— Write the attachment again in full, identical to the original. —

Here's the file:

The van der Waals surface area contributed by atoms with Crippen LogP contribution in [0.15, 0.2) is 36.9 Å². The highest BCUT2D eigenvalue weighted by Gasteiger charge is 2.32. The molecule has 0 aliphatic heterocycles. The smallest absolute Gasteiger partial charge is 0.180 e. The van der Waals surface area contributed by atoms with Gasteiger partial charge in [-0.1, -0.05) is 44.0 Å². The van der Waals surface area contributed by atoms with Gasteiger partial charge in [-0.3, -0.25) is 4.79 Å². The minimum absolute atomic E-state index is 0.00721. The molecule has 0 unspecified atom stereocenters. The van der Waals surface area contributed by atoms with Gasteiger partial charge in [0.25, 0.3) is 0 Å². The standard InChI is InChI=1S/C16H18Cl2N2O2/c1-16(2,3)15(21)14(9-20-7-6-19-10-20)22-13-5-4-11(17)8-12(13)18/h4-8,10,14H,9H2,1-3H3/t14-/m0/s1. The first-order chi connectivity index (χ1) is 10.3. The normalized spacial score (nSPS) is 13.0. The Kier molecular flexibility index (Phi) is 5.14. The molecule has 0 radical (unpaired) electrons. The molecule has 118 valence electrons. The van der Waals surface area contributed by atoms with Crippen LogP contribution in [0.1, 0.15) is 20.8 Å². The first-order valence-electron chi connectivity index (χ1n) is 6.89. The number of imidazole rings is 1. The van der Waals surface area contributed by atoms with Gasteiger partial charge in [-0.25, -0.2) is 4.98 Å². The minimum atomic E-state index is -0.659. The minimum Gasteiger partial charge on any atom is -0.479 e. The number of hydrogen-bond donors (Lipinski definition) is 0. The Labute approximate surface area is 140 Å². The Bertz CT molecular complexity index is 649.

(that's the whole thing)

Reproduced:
The van der Waals surface area contributed by atoms with Crippen LogP contribution in [0.15, 0.2) is 36.9 Å². The highest BCUT2D eigenvalue weighted by Gasteiger charge is 2.32. The molecule has 0 aliphatic heterocycles. The smallest absolute Gasteiger partial charge is 0.180 e. The van der Waals surface area contributed by atoms with Gasteiger partial charge in [-0.1, -0.05) is 44.0 Å². The van der Waals surface area contributed by atoms with Gasteiger partial charge in [-0.3, -0.25) is 4.79 Å². The minimum absolute atomic E-state index is 0.00721. The molecule has 0 unspecified atom stereocenters. The van der Waals surface area contributed by atoms with Gasteiger partial charge in [0.25, 0.3) is 0 Å². The standard InChI is InChI=1S/C16H18Cl2N2O2/c1-16(2,3)15(21)14(9-20-7-6-19-10-20)22-13-5-4-11(17)8-12(13)18/h4-8,10,14H,9H2,1-3H3/t14-/m0/s1. The first-order chi connectivity index (χ1) is 10.3. The normalized spacial score (nSPS) is 13.0. The Kier molecular flexibility index (Phi) is 5.14. The molecule has 0 radical (unpaired) electrons. The molecule has 118 valence electrons. The van der Waals surface area contributed by atoms with Crippen LogP contribution in [0.1, 0.15) is 20.8 Å². The first-order valence-electron chi connectivity index (χ1n) is 6.89. The number of imidazole rings is 1. The van der Waals surface area contributed by atoms with Gasteiger partial charge in [-0.25, -0.2) is 4.98 Å². The minimum atomic E-state index is -0.659. The minimum Gasteiger partial charge on any atom is -0.479 e. The number of hydrogen-bond donors (Lipinski definition) is 0. The Labute approximate surface area is 140 Å². The Bertz CT molecular complexity index is 649.